This parable is problematic; “There is no straightforward interpretation.” Consequently it challenges the way we read all Jesus’s parables. It is curious that there are no poor people in it, yet the poor are a key theme in Luke. The background is that honour and shame were the main drivers of social life in those days. Rich people liked to live in Jerusalem, living off lands in Galilee. They seldom visited their lands and employed managers to run everything. The debts in the parable are substantial; the existence of such large debts raises the possibility that the manager had not been doing his job properly.[54]

We, too, will be called to account. But as in any parable, it is worthwhile considering it not only from the point of view of the sacked steward but also from that of the rich employer and his creditors. The ony person who was wronged in this parable was the master, and parables the master is usually assumed to represent God[56]; cf. Psalm 51:4. The steward used the master's resources to benefit others; perhaps the parable tells us that Jesus applauds using God's resources for the good of others.

The steward seems to be swindling his boss, but it is suggested that the steward's action was laudable because he was forgoing the commission due to him as manager, and the amount due to the master was the debt less his commission; since he would receive no commission after he was sacked, he might as well cancel the part of the debt that would pay his commission.[28]

Alternatively the steward might have been slack in collecting debts, so he covered his tracks by cancelling some[57 p.149].

Alternatively the steward might be praised for using money in a way that was based on where his eternal home was, so we should use our worldly wealth to make friends in heaven.[29],[76 p.150]

Another way to look at it is to say: the steward was being treated as unjust, whether he had been or not. In that predicament, he might as well do some unjust deals to save himself; his reputation was already tarnished and his fate sealed. We could draw a parallel with our life on earth: it is a waste to strive for holiness in one's own strength, which is doomed to fail. We have the choice of accepting God's free gift through Jesus, or accept that we are doomed sinners and live accordingly.

I put forward yet another possibility: the law concerning remission of debts (Deuteronomy 15:1), though seldom followed, might justify the remission of these debts.

My preferred interpretation is that the Jews got around the prohibition of charging interest (Exodus 22:25) by recording an inflated amount when something was supplied on loan; the borrower was then obliged to pay back an inflated amount, but it was very difficult to prove wrong-doing. A rich man might employ a manager to do the dirty work for him.[12 p268f] So the manager invites his master's creditors one at a time (secretly) to alter the documents so that the illegal interest it is now omitted. The creditors feel indebted to the manager, and he will in future be able to get some benefit from this (cf. Ecclesiastes 11:1). The owner cannot complain without incriminating himself, and admires the manager's shrewdness. Jesus calls us to be as shrewd in understanding cause and effect as the wiliest crook or politician, but without doing any wrong; cf. Matthew 10:16. A rich man spoke with approval of usury (that is, lending at interest) in Jesus's Parable of the Talents in Matthew 25:27.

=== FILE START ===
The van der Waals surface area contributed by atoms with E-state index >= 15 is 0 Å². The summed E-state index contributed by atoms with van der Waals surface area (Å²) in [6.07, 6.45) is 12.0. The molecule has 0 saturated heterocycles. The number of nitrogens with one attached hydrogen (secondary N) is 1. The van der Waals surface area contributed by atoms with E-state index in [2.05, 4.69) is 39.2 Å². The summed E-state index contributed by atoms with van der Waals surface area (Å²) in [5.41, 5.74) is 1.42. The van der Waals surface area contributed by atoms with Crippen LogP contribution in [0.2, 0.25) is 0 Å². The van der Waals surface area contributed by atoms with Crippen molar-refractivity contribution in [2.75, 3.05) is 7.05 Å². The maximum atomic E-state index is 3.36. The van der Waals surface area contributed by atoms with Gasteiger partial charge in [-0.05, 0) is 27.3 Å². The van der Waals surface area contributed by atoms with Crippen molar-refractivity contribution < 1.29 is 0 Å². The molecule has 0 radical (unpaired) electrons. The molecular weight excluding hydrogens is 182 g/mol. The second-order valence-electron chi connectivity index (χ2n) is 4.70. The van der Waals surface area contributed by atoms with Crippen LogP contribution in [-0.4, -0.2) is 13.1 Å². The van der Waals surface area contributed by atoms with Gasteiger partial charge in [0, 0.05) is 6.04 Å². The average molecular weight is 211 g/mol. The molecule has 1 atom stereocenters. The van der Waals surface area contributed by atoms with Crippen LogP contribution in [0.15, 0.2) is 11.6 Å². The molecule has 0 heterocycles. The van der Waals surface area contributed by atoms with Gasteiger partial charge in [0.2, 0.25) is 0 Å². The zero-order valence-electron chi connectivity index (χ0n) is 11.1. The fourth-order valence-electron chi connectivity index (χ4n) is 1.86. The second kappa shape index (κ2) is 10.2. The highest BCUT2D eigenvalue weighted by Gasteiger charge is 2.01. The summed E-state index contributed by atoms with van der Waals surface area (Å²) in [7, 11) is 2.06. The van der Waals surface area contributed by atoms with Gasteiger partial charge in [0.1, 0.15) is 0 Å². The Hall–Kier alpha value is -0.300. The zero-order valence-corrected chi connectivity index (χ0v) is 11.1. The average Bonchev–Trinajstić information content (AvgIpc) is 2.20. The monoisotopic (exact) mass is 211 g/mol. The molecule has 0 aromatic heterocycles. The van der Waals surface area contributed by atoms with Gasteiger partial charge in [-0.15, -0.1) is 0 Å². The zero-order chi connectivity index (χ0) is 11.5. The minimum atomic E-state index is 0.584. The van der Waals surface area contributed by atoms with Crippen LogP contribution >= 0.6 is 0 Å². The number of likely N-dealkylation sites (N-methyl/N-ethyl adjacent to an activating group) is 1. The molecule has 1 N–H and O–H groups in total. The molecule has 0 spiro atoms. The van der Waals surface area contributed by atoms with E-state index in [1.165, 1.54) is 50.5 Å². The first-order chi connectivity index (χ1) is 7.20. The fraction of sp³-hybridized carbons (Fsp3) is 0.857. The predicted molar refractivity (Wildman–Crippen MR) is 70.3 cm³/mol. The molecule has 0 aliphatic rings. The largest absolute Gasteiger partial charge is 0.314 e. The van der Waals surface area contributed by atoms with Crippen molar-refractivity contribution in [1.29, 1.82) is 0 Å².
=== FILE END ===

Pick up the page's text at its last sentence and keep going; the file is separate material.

The steward had a key role in a web of murky dealings, and was employed in such a way that if things came out into the open he would be the one in court. He was the fall guy, the one who would be sacrificed to protect the others. One can imagine Jesus identifying with that role; he was called to be sacrificed to protect us.

There may be a connection between this parable and 1 Timothy 6:18–19.


See comment on Matthew 6:24. No-one can be the slave of two masters[57 p157]. See also the comment on Luke 20:22; faced with competing demands for taxes and loyalty, one will either obey one and ignore the other, or pay both what they demand, one happily and the other unhappily.


These verses seems odd: verse 17 seems to support the Law while verse 16 says it is superseded. I prefer the marginal reading in NRSV saying not that people enter the Kingdom by force but that people are pressed to enter the Kingdom. It then makes sense that their unwillingness to put their lives right is very unfortunate, and the story of Lazarus and the rich man (emphasizing that selfishness and sin prevent one from entering, and unwillingness to accept this message makes their case hopeless) follows naturally.

These verses clearly describe John the Baptist as a transition; the question is, from what to what? To fit the context where the Law is conserved, the transition must be from prophets saying that the Messiah will come, to John announcing the present age where he has come. The law of the King of Kings will certainly be upheld in his presence.


See comment on Matthew 19:9.


This passage is often called the parable of Lazarus and Dives, though the text does not name the rich man (perhaps as a device to encourage each hearer to consider whether they are themselves the rich man). Dives is simply the Latin word for rich[76 p.191].